Slash-and-burn with its mosaic of fields, forests and fallows has historically been practiced in tropical rainforests the world over. In Nagaland, jhum constitutes as much as 76 percent of the cropped area, as per United Nations Development Programme (UNDP). At least 100 different indigenous tribes of north east India depend on jhum for their subsistence. Diverse views abound on the ecological and economic impacts of large-scale deforestation of acres of forests for farming. Many consider it to be a diversified agricultural system well suited to heavy rainfall areas in moist forest and hilly tracts, while others feel that the practice is primitive and inefficient.
The practice is on its last legs under the pressure of modern systems of land tenure, which discourage it. With the waning of this unique agricultural system, intriguing traditions and practices in which jhum played a vital cultural role are on the way out too. In fact, jhum is considered by many to be a “remarkable form of organic farming” that was self sustaining and offered economic security to farmers.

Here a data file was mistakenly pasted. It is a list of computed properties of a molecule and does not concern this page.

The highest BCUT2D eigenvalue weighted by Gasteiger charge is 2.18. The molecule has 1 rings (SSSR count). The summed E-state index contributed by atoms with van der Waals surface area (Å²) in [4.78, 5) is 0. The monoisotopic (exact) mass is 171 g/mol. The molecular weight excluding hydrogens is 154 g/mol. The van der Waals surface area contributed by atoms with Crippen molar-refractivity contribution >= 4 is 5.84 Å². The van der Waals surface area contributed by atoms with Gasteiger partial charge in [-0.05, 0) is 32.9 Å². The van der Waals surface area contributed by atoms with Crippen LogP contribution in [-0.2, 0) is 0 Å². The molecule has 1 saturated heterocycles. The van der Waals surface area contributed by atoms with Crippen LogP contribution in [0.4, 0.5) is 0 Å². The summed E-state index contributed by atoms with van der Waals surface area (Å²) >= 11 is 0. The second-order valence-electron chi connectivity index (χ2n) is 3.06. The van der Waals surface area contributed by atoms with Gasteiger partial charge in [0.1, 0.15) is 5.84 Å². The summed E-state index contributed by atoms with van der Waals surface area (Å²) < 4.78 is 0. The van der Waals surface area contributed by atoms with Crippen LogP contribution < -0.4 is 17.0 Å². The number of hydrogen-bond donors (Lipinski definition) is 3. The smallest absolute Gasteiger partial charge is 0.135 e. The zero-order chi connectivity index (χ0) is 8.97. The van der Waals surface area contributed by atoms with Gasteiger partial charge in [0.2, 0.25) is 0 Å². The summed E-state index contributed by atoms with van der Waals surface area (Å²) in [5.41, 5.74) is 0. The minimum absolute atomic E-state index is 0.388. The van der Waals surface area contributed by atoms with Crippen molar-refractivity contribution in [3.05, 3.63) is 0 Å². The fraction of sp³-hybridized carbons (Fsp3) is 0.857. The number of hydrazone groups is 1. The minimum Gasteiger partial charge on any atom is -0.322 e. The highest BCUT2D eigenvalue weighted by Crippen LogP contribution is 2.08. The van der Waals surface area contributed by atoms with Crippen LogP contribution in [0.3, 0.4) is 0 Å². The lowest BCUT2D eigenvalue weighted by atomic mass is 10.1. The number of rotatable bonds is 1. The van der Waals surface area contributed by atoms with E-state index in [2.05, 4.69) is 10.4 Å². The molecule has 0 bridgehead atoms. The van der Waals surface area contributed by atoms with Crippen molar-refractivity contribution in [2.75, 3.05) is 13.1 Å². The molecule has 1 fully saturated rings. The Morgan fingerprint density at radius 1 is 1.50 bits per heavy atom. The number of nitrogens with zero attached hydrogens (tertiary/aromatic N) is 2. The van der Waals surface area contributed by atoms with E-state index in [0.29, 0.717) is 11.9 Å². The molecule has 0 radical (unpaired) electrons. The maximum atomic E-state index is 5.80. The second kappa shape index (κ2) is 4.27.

In Nagaland, jhum farmers normally grew multiple crops as decided by the community. The pattern of jhum practiced in the state consists of the burning of trees, felling, drying and burning of the jhum field followed by sowing, inter-cultural operation, harvest, and fallowing. To sustain cultivation in the slopes they put in place a number of mechanical and vegetative barriers. The Ao, Konyak and Lotha tribes in Nagaland construct boulder and stone barriers. They also have a practice of bunding the fields using logs. Further, nitrogen-fixing alder trees are planted in the fields. These leguminous trees are known to check soil erosion.
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